There is an old expression that has nothing to do with woodworking, but it has turned out to be one of the guiding principles in my work.
The expression goes something like this: “If you have to ask the question, then you already know the answer.”
I know that it sounds like some nonsense that a smooth-talking corporate trainer might spin to baffle you, but allow me to give you a real-world example of how useful it is in the shop.
As I was building the workbench shown on the cover of this issue it came time to attach the massive 230-pound top to the 100-pound base, and I was facing the task of drawboring the four massive joints.
This extra step was going to require a couple hours of work and serious heavy lifting. I was going to have to fit the base into the top, remove the base to bore the holes for the pegs and then fit it again and remove it again to mark and bore the offset holes in the tenons.
It was about 5 p.m., and it would be so much easier to just drop the top onto the base, let gravity hold everything together and call it a day. The question then flashed in my head: “Do I really need to drawbore the top?”
I’ve found that these questions of expediency are like the old cartoons where the character is getting competing advice from an angel on one shoulder and a devil on the other. Questions such as these always come from the devil on the right shoulder of the cartoon cat (or woodworker).
For years I listened to and agonized over questions such as these. I debated them and tried to see both sides of the argument. However, eventually I realized that all these different questions were really just one question in disguise: Are you going to take a seemingly reasonable shortcut that will save you time now but cause regret later?
– Question: Should I strip the finish off my Morris chair project after the staining highlighted a couple small but disappointing toolmarks near the through-tenons?
– Question: Should I dovetail the rear joints in these drawers for my toolbox? No one will ever see them, and a lock-rabbet will be faster.
– Question: Do I really need to test this familiar joint before I glue it up?
– Question: Do I really need to check the jointer’s fence to make sure it’s still 90Ã?Â° to the bed?
In the case of the workbench, I actually asked the question out loud, and all of my fellow editors heard me and chimed in with advice. One editor said that gravity was more than enough to hold everything in place and that drawboring the top was likely an act of ridiculous excess.
The other editors were on the fence and so we assembled the bench and put it on its feet. The bench looked good all put together like that. It seemed rock solid, like I could park my old VW on it. I was ready to go home and have a beer.
Then one of the editors went up to the end of the bench and gave it several king-size hip checks. Something caught my eye. I looked closely at where the leg met the top and stretchers as the editor gave it a few more hip checks.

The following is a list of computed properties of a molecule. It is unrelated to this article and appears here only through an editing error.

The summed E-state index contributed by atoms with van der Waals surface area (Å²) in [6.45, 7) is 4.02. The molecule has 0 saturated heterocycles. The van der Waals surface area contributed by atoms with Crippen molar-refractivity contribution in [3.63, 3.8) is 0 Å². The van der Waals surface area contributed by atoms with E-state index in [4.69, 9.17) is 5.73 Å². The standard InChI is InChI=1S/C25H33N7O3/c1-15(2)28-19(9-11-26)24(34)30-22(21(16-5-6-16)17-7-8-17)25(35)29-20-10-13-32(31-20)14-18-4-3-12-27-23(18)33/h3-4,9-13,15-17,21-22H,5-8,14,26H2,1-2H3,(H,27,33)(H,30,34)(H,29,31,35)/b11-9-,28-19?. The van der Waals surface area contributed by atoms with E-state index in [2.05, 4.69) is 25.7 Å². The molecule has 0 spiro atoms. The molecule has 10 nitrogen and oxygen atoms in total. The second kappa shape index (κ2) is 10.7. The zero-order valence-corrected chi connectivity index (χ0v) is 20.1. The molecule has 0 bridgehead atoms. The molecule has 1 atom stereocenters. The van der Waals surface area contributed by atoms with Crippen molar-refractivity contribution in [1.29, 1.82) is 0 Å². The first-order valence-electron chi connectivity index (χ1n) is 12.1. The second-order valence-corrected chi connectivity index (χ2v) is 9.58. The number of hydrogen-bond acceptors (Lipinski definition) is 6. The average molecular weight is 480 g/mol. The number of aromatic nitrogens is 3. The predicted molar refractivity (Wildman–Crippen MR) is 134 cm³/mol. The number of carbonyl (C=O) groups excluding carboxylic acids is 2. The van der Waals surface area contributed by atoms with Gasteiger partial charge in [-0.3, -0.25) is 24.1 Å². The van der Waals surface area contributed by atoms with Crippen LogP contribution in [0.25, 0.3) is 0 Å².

Though it was slight, the bench base was wracking with every shove. After years of planing on this bench, this wracking would become a problem. So I fetched my drawbore pins from my tool chest and got ready for a long evening. I had already wasted an hour testing out a question that I already knew the answer to.
As I drove home later that evening (ready for two beers), I wondered if this philosophy could become immobilizing for some. That is, every question could lead to a fussy downward spiral of extra work that resulted in nothing ever getting done. But I don’t think so. Every project is a series of operations, many of which are familiar and don’t generate these questions. But when we stumble into new territory, these questions are the angel on our left shoulder telling us to first slow down and figure things out.
And if we listen, then the next time we encounter the same problem there won’t be any questions , just action.
Here are some supplies and tools we find essential in our everyday work around the shop. We may receive a commission from sales referred by our links; however, we have carefully selected these products for their usefulness and quality.
• Question: Should I strip the finish off my Morris chair project after the staining highlighted a couple small but disappointing toolmarks near the through-tenons?
Yes its a question of finish and personal satisfaction
• Question: Should I dovetail the rear joints in these drawers for my toolbox? No one will ever see them, and a lock-rabbet will be faster.
No The lock rebate is fine its a case of appropriateness.
• Question: Do I really need to test this familiar joint before I glue it up?
Is it really that familiar? If so then no.
• Question: Do I really need to check the jointer’s fence to make sure it’s still 90° to the bed?
Can’t answer that. My jointer has neither fence nor bed.
The answers are never there already, It is indeed NWBS (New Age BS) It’s all a question of whats appropriate and available in terms of application and skill.
Sorry about that – I missed the link. I read "this issue" and since we’re on the PopWood blog, and the current issue has a workbench on the cover….
All in good fun! Either way – keep up the fantastic work!
Um, yes. I think the link above makes it obvious that is "recycled."
Sorry if that wasn’t clear.
OK Chris – Now you’re busted. Didn’t you use this essay a couple of years ago when you built the Roubo bench?